fans are in mourning after the third chapter in the director's dark Batman
trilogy came to a close this summer. The Film Society of Lincoln Center's blog FilmComment
recently spoke to Nolan about the gritty superhero series, and we scoured the lengthy interview for just a few fascinating tidbits. The chat is a worthy read for some insightful reflections and techno-geekery — like the fact that Nolan never uses a second unit director because he feels if things aren't "important enough" for him to shoot them, "they shouldn’t be in the film in the first place."
If you've always wondered whether or not that Batman symbol on the apartment door in Following
was an Easter egg indicating Nolan's plans to join the Batfranchise, the director cleared things up. "I’d love to pretend that it was some kind of foresight and part of my great master plan, but it was total coincidence," Nolan said. He also chatted about The Dark Knight Rises'
connections to the Occupy Wall Street movement: "A lot of the ideas underlying the film come from a situation in which the economy was in crisis and therefore even on the news questions are being asked—unthinkable questions about what might happen in society."
For the first story in the trilogy, Nolan put the emphasis on the characters in Batman Begins
, indicating he was most interested in "the process of becoming." We also learn that he looked to another superhero movie to mirror its star power:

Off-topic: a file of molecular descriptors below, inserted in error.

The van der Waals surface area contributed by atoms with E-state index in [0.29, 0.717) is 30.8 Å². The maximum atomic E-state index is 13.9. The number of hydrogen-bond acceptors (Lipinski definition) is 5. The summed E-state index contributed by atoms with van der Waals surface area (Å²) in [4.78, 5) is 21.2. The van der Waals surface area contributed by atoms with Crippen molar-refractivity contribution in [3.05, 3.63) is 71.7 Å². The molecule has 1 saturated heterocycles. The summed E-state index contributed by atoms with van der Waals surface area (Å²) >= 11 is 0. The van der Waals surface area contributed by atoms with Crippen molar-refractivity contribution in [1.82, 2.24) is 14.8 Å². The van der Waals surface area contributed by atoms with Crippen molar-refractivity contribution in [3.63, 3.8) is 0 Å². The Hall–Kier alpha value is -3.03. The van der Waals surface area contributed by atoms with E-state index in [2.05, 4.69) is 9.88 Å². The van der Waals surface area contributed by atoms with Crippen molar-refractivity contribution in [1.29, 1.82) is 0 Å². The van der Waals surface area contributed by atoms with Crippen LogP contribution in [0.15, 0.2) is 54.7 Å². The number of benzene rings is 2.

"I do love actors and I feel great actors can find the depth of a characterization that adds to the richness of the film. I felt a lot of the scale of Batman Begins should come through the casting, and once again I looked back to Richard Donner’s Superman for that because he cast Marlon Brando and Glenn Ford and Ned Beatty, all the characters were played by these terrific stars. So we went after that kind of depth of casting."
And on the series' villains:
"I think truly threatening villains are the ones who have a coherent ideology behind what they’re saying. The challenge in applying that to the Joker was to have part of the ideology be anarchic and a lack of ideology in a sense. But it’s a very specific, laid-out lack of ideology, so it becomes, paradoxically, an ideology in itself."
Nolan did confirm (again) that his tenure with Batman is indeed over: "For me, The Dark Knight Rises is specifically and definitely the end of the Batman story as I wanted to tell it, and the open-ended nature of the film is simply a very important thematic idea that we wanted to get into the movie, which is that Batman is a symbol… He saw himself as a catalyst for change and therefore it was a temporary process, maybe a five-year plan that would be enforced for symbolically encouraging the good of Gotham to take back their city. To me, for that mission to succeed, it has to end, so this is the ending for me, and as I say, the open-ended elements are all to do with the thematic idea that Batman was not important as a man, he’s more than that. He’s a symbol, and the symbol lives on."